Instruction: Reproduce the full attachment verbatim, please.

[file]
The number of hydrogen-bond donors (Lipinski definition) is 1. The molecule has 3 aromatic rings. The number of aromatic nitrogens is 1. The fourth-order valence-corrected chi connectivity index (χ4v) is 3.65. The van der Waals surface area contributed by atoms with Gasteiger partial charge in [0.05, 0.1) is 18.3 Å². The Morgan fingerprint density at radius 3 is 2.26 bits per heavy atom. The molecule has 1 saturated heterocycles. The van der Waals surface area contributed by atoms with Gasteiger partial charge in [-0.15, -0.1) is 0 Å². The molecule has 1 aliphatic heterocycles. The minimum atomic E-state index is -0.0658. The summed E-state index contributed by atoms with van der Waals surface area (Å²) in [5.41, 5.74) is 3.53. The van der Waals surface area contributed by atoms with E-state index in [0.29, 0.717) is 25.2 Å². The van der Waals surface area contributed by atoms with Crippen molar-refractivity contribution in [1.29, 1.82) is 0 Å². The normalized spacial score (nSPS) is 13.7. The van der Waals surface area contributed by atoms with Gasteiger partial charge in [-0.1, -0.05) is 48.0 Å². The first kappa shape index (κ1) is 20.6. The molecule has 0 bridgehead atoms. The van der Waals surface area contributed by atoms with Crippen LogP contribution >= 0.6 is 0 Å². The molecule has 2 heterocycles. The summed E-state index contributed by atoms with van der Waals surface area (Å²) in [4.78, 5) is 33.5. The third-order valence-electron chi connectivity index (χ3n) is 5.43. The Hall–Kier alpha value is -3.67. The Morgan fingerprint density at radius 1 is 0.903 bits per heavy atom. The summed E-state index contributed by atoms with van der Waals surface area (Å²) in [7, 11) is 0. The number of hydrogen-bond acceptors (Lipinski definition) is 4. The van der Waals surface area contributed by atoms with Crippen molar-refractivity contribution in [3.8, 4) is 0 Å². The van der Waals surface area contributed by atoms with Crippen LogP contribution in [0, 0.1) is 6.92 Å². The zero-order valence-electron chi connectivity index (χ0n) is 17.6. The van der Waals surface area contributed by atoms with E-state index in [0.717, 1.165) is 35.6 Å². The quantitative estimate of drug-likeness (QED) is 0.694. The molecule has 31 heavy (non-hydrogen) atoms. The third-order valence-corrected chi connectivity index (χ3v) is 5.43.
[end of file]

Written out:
The number of hydrogen-bond donors (Lipinski definition) is 1. The molecule has 3 aromatic rings. The number of aromatic nitrogens is 1. The fourth-order valence-corrected chi connectivity index (χ4v) is 3.65. The van der Waals surface area contributed by atoms with Gasteiger partial charge in [0.05, 0.1) is 18.3 Å². The Morgan fingerprint density at radius 3 is 2.26 bits per heavy atom. The molecule has 1 saturated heterocycles. The van der Waals surface area contributed by atoms with Gasteiger partial charge in [-0.15, -0.1) is 0 Å². The molecule has 1 aliphatic heterocycles. The minimum atomic E-state index is -0.0658. The summed E-state index contributed by atoms with van der Waals surface area (Å²) in [5.41, 5.74) is 3.53. The van der Waals surface area contributed by atoms with E-state index in [0.29, 0.717) is 25.2 Å². The van der Waals surface area contributed by atoms with Crippen molar-refractivity contribution in [1.29, 1.82) is 0 Å². The normalized spacial score (nSPS) is 13.7. The van der Waals surface area contributed by atoms with Gasteiger partial charge in [-0.1, -0.05) is 48.0 Å². The first kappa shape index (κ1) is 20.6. The molecule has 0 bridgehead atoms. The van der Waals surface area contributed by atoms with Crippen LogP contribution >= 0.6 is 0 Å². The molecule has 2 heterocycles. The summed E-state index contributed by atoms with van der Waals surface area (Å²) in [4.78, 5) is 33.5. The third-order valence-electron chi connectivity index (χ3n) is 5.43. The Hall–Kier alpha value is -3.67. The Morgan fingerprint density at radius 1 is 0.903 bits per heavy atom. The summed E-state index contributed by atoms with van der Waals surface area (Å²) in [7, 11) is 0. The number of hydrogen-bond acceptors (Lipinski definition) is 4. The van der Waals surface area contributed by atoms with Crippen molar-refractivity contribution in [3.8, 4) is 0 Å². The van der Waals surface area contributed by atoms with Crippen LogP contribution in [0, 0.1) is 6.92 Å². The zero-order valence-electron chi connectivity index (χ0n) is 17.6. The van der Waals surface area contributed by atoms with E-state index in [0.717, 1.165) is 35.6 Å². The quantitative estimate of drug-likeness (QED) is 0.694. The molecule has 31 heavy (non-hydrogen) atoms. The third-order valence-corrected chi connectivity index (χ3v) is 5.43.